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I have a dream, a song to sing

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I have a dream, a song to sing

Sitting on my balcony on a Friday evening an unseasonably cold wind pushed my hair across my face. I could hear music from the neighborhood two blocks east. Every few months it seems like there’s a block party with mostly Latin music and if the wind is just right and the humidity is just so, the music carries to my neighborhood. I’m such a hermit that, I’ll admit, sometimes it irritates me. I just want my quiet and my birds and my little bit of sky. Most often I can reach back to the Navy family block parties from my childhood and then I can imagine the dancing, the kids running around, the women laughing, the men drinking beer, and I relax and let it be a secondary sound to my quiet.  

On this night, as I wrestled with a vision for my next chapter the wind was particularly strong and driving the music right onto my third floor balcony. The strange cold air made it sound like it was coming from our building. It was so loud it could have been coming from my own phone.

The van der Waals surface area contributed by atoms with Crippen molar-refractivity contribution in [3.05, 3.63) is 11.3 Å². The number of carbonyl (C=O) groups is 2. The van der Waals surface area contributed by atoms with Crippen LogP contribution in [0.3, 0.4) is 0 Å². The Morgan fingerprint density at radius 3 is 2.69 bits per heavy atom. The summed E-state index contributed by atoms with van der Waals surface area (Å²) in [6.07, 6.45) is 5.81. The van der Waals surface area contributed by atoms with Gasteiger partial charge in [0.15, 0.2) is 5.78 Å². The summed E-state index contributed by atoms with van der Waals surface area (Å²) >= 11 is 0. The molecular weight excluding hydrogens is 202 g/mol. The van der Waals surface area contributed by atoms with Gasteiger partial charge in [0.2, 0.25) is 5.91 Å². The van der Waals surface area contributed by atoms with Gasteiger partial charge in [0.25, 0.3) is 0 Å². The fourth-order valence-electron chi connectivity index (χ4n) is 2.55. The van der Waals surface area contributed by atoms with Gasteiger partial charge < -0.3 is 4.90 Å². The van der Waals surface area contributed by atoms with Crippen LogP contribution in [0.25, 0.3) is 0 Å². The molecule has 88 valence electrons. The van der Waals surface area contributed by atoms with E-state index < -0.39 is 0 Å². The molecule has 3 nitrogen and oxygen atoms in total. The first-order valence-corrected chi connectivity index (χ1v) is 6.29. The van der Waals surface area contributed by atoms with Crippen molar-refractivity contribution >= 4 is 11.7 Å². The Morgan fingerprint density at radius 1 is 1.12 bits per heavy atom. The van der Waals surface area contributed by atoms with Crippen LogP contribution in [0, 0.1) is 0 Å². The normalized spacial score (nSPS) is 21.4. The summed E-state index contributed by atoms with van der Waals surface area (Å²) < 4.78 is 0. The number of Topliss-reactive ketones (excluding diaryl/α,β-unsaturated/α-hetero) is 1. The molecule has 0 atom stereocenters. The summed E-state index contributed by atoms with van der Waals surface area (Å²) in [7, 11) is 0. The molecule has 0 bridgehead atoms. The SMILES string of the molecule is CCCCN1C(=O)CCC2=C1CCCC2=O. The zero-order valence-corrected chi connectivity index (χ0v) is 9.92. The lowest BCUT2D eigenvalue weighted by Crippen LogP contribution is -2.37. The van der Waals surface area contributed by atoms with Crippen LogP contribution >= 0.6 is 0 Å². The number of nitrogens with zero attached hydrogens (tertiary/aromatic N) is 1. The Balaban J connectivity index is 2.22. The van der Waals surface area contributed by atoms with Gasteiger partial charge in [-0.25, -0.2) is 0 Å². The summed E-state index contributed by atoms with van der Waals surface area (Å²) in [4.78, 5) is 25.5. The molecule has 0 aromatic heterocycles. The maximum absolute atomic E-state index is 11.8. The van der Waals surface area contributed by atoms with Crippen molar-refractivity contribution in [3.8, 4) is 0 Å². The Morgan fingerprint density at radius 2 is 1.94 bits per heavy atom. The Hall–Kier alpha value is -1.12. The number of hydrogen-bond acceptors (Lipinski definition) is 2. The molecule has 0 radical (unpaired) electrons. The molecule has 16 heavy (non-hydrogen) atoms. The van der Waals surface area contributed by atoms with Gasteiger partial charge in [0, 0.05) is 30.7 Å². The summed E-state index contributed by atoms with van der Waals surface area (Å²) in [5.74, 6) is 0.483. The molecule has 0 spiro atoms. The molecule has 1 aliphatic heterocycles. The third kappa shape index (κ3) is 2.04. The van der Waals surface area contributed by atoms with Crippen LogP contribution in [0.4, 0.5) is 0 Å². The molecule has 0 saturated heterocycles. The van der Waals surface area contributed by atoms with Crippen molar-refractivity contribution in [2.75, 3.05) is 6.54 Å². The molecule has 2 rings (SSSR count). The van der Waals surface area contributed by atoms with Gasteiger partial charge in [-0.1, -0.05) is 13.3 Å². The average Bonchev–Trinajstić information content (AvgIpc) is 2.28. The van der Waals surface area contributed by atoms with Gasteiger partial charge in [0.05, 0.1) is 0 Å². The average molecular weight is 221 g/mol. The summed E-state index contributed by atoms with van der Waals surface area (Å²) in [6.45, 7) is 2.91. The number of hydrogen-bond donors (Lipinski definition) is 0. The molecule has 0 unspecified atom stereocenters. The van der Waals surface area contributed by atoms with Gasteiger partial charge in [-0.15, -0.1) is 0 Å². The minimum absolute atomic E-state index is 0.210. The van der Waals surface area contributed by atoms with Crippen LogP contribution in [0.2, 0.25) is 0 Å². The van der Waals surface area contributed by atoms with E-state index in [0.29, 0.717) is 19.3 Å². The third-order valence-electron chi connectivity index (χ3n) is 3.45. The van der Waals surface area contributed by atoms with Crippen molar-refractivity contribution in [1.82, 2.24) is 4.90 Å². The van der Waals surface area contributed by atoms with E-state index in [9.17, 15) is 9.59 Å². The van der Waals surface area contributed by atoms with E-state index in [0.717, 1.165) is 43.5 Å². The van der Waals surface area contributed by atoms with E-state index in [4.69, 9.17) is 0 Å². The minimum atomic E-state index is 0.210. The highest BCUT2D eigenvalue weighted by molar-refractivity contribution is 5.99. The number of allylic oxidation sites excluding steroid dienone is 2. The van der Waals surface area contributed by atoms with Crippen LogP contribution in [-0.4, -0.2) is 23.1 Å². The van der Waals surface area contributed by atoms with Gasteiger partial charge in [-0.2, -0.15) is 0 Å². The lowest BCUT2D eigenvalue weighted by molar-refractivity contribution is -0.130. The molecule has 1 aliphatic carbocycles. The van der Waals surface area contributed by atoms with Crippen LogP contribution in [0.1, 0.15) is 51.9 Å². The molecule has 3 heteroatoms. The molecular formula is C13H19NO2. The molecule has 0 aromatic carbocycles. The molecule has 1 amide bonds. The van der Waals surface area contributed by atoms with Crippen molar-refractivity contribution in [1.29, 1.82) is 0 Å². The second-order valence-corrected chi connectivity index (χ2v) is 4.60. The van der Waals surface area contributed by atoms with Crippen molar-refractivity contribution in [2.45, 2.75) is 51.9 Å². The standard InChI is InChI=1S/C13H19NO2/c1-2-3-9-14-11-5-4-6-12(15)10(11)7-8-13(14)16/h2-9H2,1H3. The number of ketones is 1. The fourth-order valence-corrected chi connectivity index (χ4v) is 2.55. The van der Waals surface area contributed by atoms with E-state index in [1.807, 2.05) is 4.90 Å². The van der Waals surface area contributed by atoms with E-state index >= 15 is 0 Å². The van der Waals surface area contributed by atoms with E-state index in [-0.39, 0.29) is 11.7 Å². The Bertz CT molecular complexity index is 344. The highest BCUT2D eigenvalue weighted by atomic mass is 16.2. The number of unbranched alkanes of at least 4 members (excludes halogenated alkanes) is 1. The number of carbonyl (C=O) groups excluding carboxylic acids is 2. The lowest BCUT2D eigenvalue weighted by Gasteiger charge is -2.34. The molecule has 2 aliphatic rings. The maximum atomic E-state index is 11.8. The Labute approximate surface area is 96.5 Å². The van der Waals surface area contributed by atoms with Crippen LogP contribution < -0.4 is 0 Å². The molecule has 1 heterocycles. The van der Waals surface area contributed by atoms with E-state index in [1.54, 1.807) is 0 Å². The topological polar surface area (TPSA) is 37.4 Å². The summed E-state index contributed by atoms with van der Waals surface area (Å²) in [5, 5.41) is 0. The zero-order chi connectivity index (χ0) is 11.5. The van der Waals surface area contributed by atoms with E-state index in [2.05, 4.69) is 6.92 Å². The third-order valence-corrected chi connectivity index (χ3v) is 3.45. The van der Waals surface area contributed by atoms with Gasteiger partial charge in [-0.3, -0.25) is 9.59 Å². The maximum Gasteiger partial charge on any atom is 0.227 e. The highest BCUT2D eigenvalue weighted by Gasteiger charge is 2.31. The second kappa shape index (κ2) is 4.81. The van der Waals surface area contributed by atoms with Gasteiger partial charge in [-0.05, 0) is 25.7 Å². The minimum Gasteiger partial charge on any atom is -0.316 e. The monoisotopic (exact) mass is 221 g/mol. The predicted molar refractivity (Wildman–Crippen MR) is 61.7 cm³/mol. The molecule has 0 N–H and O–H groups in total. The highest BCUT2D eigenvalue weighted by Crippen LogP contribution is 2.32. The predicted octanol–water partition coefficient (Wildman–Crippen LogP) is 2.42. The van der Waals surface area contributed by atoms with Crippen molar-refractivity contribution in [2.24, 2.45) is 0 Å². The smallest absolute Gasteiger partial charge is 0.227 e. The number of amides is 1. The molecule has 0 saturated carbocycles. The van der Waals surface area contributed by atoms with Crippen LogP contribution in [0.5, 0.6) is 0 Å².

I gathered my things and then I heard a familiar voice. It was the voice of Agnetha. The words I knew, but had forgotten that I knew them. But of course I knew them. 

I have a dream, 

a song to sing

To help me cope 

with anything

If you see the wonder 

of a fairy tale

You can take the future 

even if you fail

I belieeeeeeeeeve in angels

Something good 

in everything I see

I belieeeeeeeve in angels

When I know the time is right for me

I'll cross the stream, 

I have a dream

I thought surely the DJ would mix it into another song.  A dance song. But it went on. So, I stood and leaned over the railing. I knew what was coming next. I sang into the wind, joining my voice with the voices of my childhood friends.  

I imagined Benny & Bjorn writing those lyrics in their archipelago stuga. I imagined the call to our school.  Benny.  Bjorn. Agnetha. Annifrid! Can you imagine it? The children on your last album, the children that joined you onstage in Stockholm and Goteborg, are grown. Most of us 50, some not yet, some past it.  We are older now than you were when you recorded that song. And the joy and connection we had then — to each other, to that music, to that moment in time, to that city — gives me hope. It fuels me still today. The tears dripped into the lines around my eyes, thinking of the photo of me in the dressing room in the basement of a Stockholm stadium, my cheeks covered in acne. 

I have a dream, 

a song to sing. 

To help me cope, 

with anything.

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